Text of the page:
THE MOTHER OF ALL DATA LEAKS
THE MOTHER OF ALL DATA LEAKS
Until last week, when a member posting anonymously in a hacker forum offered to sell the data, a sizable online database believed to hold the personal information of up to a billion Chinese individuals had been left unprotected and open to the public. According to cybersecurity experts, the breach could be one of the greatest ever documented, illustrating the dangers of gathering and keeping enormous volumes of sensitive personal data online, particularly in a nation where authorities have open access to such data.
According to LeakIX, a website that finds and indexes online exposed databases, the vast amount of Chinese personal data had been accessible to the public via what appeared to be an unsecured backdoor link since at least April 2021. This link is a shortcut web address that grants full access to anyone who knows it. After an anonymous user posted on a hacker forum last Thursday offering more than 23 terabytes (TB) of data for sale for 10 bitcoin — nearly $200,000 — access to the database, which had no password requirement, was shut down. According to the user, the database was compiled by the Shanghai police. It contained private data on one billion Chinese citizens, including their names, addresses, phone numbers, national ID numbers, ages, and places of birth. It also allegedly contained massive amounts of data of calls made to police to report crimes and civil disputes.
The seller’s post contained a representative of 750,000 records drawn from the database’s three primary indexes. CNN was unable to access the original database, but more than two dozen entries from the seller’s sample were authenticated by CNN.
CNN repeatedly sent written requests to respond to the Shanghai police and administration, but neither responded. The seller also stated that Alibaba Cloud, a Chinese e-commerce juggernaut Alibaba division, had housed the unprotected information. Alibaba informed CNN that it was observant and was looking into it. However, according to experts CNN spoke with, the corporation hosting the data was not at fault; instead, the data’s owner was. According to the current situation, Troy Hunt, a Microsoft regional director located in Australia, “I suppose this would be the greatest leak of public data yet — definitely regarding the magnitude of the effect in China, we’re speaking about most of the population here.”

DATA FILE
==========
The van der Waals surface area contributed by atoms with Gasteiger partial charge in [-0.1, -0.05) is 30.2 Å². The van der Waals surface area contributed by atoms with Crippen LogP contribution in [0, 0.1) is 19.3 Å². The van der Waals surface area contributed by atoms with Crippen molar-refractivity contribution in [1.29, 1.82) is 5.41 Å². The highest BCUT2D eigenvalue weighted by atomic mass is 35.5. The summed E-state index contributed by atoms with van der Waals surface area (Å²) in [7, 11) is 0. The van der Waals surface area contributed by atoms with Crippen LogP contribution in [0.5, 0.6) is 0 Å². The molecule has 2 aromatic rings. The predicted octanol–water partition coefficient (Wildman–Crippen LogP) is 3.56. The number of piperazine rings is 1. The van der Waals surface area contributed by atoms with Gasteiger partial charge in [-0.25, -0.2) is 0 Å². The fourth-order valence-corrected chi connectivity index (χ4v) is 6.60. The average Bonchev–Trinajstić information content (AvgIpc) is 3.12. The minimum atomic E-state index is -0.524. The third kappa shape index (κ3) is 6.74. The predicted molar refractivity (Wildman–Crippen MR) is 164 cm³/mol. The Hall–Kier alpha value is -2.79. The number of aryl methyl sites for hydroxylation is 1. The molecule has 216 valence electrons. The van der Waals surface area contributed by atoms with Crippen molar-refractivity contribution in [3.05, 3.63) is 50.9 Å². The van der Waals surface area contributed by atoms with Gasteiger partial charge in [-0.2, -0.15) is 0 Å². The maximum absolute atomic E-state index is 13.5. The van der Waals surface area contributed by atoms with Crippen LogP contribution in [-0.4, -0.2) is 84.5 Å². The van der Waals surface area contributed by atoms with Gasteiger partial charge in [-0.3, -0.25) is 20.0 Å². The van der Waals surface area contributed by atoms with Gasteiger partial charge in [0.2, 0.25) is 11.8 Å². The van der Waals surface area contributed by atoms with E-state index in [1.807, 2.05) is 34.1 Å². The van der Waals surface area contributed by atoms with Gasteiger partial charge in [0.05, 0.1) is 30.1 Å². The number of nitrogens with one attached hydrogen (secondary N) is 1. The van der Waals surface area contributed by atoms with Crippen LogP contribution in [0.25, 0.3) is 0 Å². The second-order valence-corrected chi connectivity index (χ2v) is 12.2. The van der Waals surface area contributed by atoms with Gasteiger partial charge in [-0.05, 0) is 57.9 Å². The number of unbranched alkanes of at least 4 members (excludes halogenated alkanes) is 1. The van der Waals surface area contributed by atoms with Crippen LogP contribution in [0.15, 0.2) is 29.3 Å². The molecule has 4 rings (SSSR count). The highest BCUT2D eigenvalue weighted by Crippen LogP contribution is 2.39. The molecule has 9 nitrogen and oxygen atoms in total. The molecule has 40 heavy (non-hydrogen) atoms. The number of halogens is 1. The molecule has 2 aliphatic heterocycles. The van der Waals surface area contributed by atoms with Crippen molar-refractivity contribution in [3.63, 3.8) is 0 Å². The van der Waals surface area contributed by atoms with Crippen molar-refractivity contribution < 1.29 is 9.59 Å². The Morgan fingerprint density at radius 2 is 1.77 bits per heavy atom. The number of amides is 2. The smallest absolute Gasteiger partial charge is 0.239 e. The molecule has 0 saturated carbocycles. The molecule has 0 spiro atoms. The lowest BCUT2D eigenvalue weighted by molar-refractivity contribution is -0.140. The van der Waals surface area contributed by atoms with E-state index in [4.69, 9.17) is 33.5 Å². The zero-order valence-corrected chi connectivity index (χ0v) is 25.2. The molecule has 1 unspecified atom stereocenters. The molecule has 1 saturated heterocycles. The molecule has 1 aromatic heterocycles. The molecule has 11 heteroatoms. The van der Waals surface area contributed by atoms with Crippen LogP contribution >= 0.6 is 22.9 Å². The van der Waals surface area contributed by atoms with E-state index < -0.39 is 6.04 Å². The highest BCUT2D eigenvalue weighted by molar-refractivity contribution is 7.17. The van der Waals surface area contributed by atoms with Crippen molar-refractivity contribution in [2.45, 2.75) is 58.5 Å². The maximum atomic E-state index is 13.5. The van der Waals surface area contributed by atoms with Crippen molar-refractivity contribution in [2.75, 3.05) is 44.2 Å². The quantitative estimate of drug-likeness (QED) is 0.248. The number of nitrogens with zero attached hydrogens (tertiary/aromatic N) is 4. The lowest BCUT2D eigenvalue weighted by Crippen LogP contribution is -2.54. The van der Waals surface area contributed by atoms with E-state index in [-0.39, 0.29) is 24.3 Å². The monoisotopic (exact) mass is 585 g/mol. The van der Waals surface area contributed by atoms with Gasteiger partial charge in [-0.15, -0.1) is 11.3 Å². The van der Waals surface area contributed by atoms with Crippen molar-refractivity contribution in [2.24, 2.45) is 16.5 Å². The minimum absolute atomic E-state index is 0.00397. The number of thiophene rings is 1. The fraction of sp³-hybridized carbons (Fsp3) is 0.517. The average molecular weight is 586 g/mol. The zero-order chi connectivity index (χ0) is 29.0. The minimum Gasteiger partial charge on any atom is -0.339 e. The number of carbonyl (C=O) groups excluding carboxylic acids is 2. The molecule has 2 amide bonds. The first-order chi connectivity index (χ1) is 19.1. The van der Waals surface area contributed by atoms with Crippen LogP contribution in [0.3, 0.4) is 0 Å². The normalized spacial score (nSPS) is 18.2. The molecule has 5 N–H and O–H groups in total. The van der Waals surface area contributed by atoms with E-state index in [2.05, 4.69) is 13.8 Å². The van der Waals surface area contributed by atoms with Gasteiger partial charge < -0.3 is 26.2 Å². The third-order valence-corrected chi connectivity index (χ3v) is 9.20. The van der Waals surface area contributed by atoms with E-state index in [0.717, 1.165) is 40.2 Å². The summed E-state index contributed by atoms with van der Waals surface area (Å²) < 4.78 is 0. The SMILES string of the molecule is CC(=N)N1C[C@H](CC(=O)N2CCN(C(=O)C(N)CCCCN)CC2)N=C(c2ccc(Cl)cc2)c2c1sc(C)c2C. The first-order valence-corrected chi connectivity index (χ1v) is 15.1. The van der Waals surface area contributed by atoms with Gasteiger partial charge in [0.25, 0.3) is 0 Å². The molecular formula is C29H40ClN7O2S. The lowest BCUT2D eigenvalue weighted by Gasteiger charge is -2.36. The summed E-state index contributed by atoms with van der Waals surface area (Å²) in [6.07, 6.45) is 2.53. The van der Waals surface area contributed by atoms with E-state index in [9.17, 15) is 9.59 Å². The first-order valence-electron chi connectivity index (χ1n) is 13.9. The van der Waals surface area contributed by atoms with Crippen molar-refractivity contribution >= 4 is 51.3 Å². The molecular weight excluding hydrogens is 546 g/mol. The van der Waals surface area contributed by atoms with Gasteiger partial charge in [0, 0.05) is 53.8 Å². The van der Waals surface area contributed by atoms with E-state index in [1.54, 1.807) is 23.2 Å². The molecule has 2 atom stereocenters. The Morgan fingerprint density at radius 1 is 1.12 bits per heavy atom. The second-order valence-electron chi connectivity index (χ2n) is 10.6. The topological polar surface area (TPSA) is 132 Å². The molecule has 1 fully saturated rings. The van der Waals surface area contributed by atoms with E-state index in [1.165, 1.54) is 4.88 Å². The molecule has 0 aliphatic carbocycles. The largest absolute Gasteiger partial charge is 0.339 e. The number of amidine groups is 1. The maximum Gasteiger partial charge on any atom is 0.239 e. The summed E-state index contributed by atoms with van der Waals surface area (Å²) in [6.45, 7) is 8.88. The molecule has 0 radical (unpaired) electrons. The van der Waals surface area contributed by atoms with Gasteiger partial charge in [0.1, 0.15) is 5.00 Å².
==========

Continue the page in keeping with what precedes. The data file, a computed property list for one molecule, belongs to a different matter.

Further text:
Given that there are 1.4 billion individuals living in China, the data leak may impact more than 70% of the country’s population. “The genie won’t be able to return to the bottle in this particular instance. There is no turning back once the material is published in the manner in which it currently looks, “Hunt said. The information was made publicly accessible online for at least 14 months. However, how many individuals have visited or downloaded it during that time is unknown. Before the database was forced into the public eye last week, two Western cybersecurity specialists who spoke to CNN knew it existed, indicating that it could be easily found by those who knew where to search. Founder of the dark web intelligence company Shadowbyte and cybersecurity expert Vinny Troia claimed to have come across the dataset “around January” when looking for open databases online. All you need to do to access the website I found it on is signup for an account, according to Troia. He continued, “Any number of persons might have downloaded the data since it was opened in April 2021.”
Troia claimed to have retrieved one of the database’s primary indexes, including details on around 970 million Chinese individuals. According to Troia, it was difficult to determine whether the access was a mistake made by the database’s owners or a deliberate shortcut meant to be used by a select group of users.